Low and medium intensity: how to choose aircraft warning lights
15 December 2020
Aircraft warning lights are high-intensity lighting devices designed to make tall structures more visible during both night and day. In general, there is no single standard that defines the mandatory minimum requirements governing the design and installation of obstruction lighting.
(Click here to view article in digital edition)
The most common and widespread regulations are the ICAO (International Civil Aviation Organization, a United Nations agency) and the FAA (Federal Aviation Administration, an agency of the United States Department of Transportation).
In the oil & gas sector, three types of signalling lamps are mainly used for the extension and height of obstacles: the low intensity type B and the medium intensity types A and B.
Type B low intensity obstacle warning lights are intended for buildings with low extension and an above ground height below 45 metres (148ft). When the use of type B low intensity obstacle warning lights is inadequate and a special warning is required, medium intensity obstacle signals should be installed instead.
Type A and B medium intensity obstacle warning lights should be used when the object has significant extension or its height above the level of the surrounding area is greater than 45 metres (148ft). Type A medium intensity obstacle warning lights should be used alone, while type B medium intensity warning lights should be used alone or in combination with type B low intensity obstacle warning lights. The flow chart in Figure 1 visually represents when to use each type of signalling equipment.
Type B medium intensity aircraft warning lights are only turned on at night because during the day the obstacle is highlighted by ICAO painting (equal length stripes of red/orange and white paint along an object’s length). Type A medium intensity lights are intended for lighting obstacles without ICAO painting. During the day they remain on with maximum power (20,000 cd) to highlight the obstacle against the daylight background.
Signalling levels and the number of signalling lights for each level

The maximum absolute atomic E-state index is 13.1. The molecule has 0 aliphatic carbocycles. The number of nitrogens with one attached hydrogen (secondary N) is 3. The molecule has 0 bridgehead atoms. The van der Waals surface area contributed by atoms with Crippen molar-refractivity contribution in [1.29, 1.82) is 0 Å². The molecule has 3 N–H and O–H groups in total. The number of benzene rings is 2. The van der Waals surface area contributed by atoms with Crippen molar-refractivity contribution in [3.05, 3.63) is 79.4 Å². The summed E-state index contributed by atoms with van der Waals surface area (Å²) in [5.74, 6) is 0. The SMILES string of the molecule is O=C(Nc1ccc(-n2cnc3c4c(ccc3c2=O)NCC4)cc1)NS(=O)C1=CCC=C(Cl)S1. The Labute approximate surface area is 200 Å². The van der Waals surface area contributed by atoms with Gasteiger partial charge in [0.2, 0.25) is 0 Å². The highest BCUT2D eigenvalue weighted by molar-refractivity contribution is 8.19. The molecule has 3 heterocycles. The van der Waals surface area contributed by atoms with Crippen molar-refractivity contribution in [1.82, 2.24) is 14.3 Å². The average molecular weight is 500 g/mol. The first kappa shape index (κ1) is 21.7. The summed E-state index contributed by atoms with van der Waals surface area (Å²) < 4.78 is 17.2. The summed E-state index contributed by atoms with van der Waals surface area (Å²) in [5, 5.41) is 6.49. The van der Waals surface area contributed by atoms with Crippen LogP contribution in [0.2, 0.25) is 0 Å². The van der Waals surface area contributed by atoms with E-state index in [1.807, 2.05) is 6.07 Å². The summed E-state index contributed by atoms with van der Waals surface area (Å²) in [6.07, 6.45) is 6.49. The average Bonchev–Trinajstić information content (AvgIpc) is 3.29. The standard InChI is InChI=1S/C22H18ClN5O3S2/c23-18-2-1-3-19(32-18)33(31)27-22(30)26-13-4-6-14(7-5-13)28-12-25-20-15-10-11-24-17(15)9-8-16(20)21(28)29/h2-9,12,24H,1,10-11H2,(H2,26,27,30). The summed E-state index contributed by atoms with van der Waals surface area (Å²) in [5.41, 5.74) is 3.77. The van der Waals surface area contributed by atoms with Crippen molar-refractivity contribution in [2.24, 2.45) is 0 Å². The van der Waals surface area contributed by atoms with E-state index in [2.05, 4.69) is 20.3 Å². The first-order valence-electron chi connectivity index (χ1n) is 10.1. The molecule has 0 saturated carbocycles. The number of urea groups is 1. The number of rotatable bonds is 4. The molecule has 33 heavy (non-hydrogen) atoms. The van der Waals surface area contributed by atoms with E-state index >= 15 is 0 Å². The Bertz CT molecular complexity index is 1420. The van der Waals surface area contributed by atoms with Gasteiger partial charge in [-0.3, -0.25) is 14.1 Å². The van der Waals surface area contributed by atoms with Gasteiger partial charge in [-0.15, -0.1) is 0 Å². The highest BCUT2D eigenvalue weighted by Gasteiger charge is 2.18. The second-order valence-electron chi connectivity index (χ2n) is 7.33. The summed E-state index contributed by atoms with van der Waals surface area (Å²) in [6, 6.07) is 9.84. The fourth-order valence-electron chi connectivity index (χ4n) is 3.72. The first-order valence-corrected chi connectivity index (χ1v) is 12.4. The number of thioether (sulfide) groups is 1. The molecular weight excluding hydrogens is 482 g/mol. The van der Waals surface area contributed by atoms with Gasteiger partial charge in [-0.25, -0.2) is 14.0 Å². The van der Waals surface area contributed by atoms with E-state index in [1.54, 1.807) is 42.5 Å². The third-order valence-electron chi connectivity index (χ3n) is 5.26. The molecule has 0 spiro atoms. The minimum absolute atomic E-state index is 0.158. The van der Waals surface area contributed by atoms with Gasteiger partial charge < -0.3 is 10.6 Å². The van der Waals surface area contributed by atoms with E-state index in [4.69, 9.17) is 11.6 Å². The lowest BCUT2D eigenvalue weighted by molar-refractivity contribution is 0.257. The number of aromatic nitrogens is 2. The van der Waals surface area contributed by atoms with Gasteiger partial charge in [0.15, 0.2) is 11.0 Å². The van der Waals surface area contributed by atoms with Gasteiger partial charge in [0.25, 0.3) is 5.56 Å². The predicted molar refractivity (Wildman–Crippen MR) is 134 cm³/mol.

When warning lights are positioned at the top of an object, they must be positioned as close to the top as possible. In the case of cooling towers or other structures with a similar function, the upper obstacle warning lights should be positioned slightly below the top in order to minimise the possibility of smoke contamination.
Where an obstacle is signalled by type A medium intensity aircraft warning lights and the upper part of the obstacle is more than 105 metres (344ft) above ground level or the tops of surrounding buildings, then additional signal lights must be provided at interspersed levels.
These additional lights should be spaced, as far as possible, between the upper lights and the ground level (or at the level of surrounding buildings' rooftops) with a spacing not exceeding 105 metres (344ft).
Where an obstacle requires type B medium intensity aircraft warning lights and the upper part of the object is more than 45 metres (148ft) above ground level or the tops of surrounding buildings, additional signal lights must again be provided at interspersed levels. These additional lights must alternate between type B low intensity warning lights and type B medium intensity warning lights. They must also be spaced as equally as possible between the upper lights and the ground floor or from where the tops of neighbouring buildings are with a spacing not exceeding 52 metres (171ft).
In the oil & gas sector where lattice structures, smokestacks, chimneys, cooling towers, or large tanks are common, the number of warning lights required for each level is typically 3 or 4 light points spaced in the horizontal plane (every 120° or 90°).
The FAA regulations require the avoidance of any interruption to a safety signal which, if it occurs, must be corrected as soon as possible. Beyond the specific regulation, it is common practice to include redundancy into a signalling lamp system. This is where so-called dual systems (Figure 2) equipped with a main lamp and an emergency lamp are useful. Fault management is then controlled by the control panel of the aircraft warning light system.
Dual system signalling lamp
About the company
Cortem Group has been designing and manufacturing electrical equipment for hazardous areas since 1968. Thanks to continuous technical innovation, it can provide a whole range of products to meet all onshore and offshore applications.
Contact Details and Archive...